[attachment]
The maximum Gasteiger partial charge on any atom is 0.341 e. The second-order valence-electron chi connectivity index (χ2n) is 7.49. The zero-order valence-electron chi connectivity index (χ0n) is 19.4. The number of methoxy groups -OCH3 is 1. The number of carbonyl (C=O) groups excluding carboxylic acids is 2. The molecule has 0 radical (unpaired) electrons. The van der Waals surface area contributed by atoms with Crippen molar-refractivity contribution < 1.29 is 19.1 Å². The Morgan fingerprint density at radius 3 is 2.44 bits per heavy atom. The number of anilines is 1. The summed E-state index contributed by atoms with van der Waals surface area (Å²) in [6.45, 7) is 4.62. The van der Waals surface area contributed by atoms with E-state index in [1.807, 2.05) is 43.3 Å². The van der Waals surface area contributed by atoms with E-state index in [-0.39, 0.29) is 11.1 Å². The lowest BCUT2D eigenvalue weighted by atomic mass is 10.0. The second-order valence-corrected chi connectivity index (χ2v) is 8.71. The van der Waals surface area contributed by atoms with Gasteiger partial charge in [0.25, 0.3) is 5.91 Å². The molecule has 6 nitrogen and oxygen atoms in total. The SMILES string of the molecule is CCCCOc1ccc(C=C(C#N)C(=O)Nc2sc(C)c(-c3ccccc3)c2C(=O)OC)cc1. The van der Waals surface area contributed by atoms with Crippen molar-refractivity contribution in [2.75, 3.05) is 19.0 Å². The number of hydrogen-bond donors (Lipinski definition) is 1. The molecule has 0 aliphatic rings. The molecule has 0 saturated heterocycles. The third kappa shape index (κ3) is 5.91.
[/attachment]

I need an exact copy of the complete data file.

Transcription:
The maximum Gasteiger partial charge on any atom is 0.341 e. The second-order valence-electron chi connectivity index (χ2n) is 7.49. The zero-order valence-electron chi connectivity index (χ0n) is 19.4. The number of methoxy groups -OCH3 is 1. The number of carbonyl (C=O) groups excluding carboxylic acids is 2. The molecule has 0 radical (unpaired) electrons. The van der Waals surface area contributed by atoms with Crippen molar-refractivity contribution < 1.29 is 19.1 Å². The Morgan fingerprint density at radius 3 is 2.44 bits per heavy atom. The number of anilines is 1. The summed E-state index contributed by atoms with van der Waals surface area (Å²) in [6.45, 7) is 4.62. The van der Waals surface area contributed by atoms with E-state index in [1.807, 2.05) is 43.3 Å². The van der Waals surface area contributed by atoms with E-state index in [-0.39, 0.29) is 11.1 Å². The lowest BCUT2D eigenvalue weighted by atomic mass is 10.0. The second-order valence-corrected chi connectivity index (χ2v) is 8.71. The van der Waals surface area contributed by atoms with Gasteiger partial charge in [0.25, 0.3) is 5.91 Å². The molecule has 6 nitrogen and oxygen atoms in total. The SMILES string of the molecule is CCCCOc1ccc(C=C(C#N)C(=O)Nc2sc(C)c(-c3ccccc3)c2C(=O)OC)cc1. The van der Waals surface area contributed by atoms with Crippen molar-refractivity contribution in [2.75, 3.05) is 19.0 Å². The number of hydrogen-bond donors (Lipinski definition) is 1. The molecule has 0 aliphatic rings. The molecule has 0 saturated heterocycles. The third kappa shape index (κ3) is 5.91.